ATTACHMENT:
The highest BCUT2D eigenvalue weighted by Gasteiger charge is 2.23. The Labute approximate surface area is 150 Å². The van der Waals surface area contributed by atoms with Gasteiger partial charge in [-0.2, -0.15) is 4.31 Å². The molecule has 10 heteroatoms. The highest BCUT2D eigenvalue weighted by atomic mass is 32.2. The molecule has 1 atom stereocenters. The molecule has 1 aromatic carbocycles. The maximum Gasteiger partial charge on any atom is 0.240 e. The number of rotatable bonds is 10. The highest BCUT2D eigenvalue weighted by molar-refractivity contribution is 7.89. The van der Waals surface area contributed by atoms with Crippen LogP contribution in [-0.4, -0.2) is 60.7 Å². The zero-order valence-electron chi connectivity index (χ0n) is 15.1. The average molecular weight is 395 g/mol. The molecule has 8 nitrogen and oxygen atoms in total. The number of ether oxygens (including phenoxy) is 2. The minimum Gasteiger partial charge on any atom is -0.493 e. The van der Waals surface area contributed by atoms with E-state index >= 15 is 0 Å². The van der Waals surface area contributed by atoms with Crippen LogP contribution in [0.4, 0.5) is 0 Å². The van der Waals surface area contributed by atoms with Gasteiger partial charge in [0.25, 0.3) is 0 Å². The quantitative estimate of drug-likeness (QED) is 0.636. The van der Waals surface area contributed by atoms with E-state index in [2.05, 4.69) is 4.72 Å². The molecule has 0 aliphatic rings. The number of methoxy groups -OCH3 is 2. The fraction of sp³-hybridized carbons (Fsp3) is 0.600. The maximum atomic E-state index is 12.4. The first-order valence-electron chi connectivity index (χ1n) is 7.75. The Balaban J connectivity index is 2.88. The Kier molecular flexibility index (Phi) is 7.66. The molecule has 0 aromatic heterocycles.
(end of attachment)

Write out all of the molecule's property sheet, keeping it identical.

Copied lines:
The highest BCUT2D eigenvalue weighted by Gasteiger charge is 2.23. The Labute approximate surface area is 150 Å². The van der Waals surface area contributed by atoms with Gasteiger partial charge in [-0.2, -0.15) is 4.31 Å². The molecule has 10 heteroatoms. The highest BCUT2D eigenvalue weighted by atomic mass is 32.2. The molecule has 1 atom stereocenters. The molecule has 1 aromatic carbocycles. The maximum Gasteiger partial charge on any atom is 0.240 e. The number of rotatable bonds is 10. The highest BCUT2D eigenvalue weighted by molar-refractivity contribution is 7.89. The van der Waals surface area contributed by atoms with Crippen LogP contribution in [-0.4, -0.2) is 60.7 Å². The zero-order valence-electron chi connectivity index (χ0n) is 15.1. The average molecular weight is 395 g/mol. The molecule has 8 nitrogen and oxygen atoms in total. The number of ether oxygens (including phenoxy) is 2. The minimum Gasteiger partial charge on any atom is -0.493 e. The van der Waals surface area contributed by atoms with E-state index >= 15 is 0 Å². The van der Waals surface area contributed by atoms with Crippen LogP contribution in [0.4, 0.5) is 0 Å². The van der Waals surface area contributed by atoms with Gasteiger partial charge in [0.25, 0.3) is 0 Å². The quantitative estimate of drug-likeness (QED) is 0.636. The van der Waals surface area contributed by atoms with E-state index in [2.05, 4.69) is 4.72 Å². The molecule has 0 aliphatic rings. The number of methoxy groups -OCH3 is 2. The fraction of sp³-hybridized carbons (Fsp3) is 0.600. The maximum atomic E-state index is 12.4. The first-order valence-electron chi connectivity index (χ1n) is 7.75. The Balaban J connectivity index is 2.88. The Kier molecular flexibility index (Phi) is 7.66. The molecule has 0 aromatic heterocycles.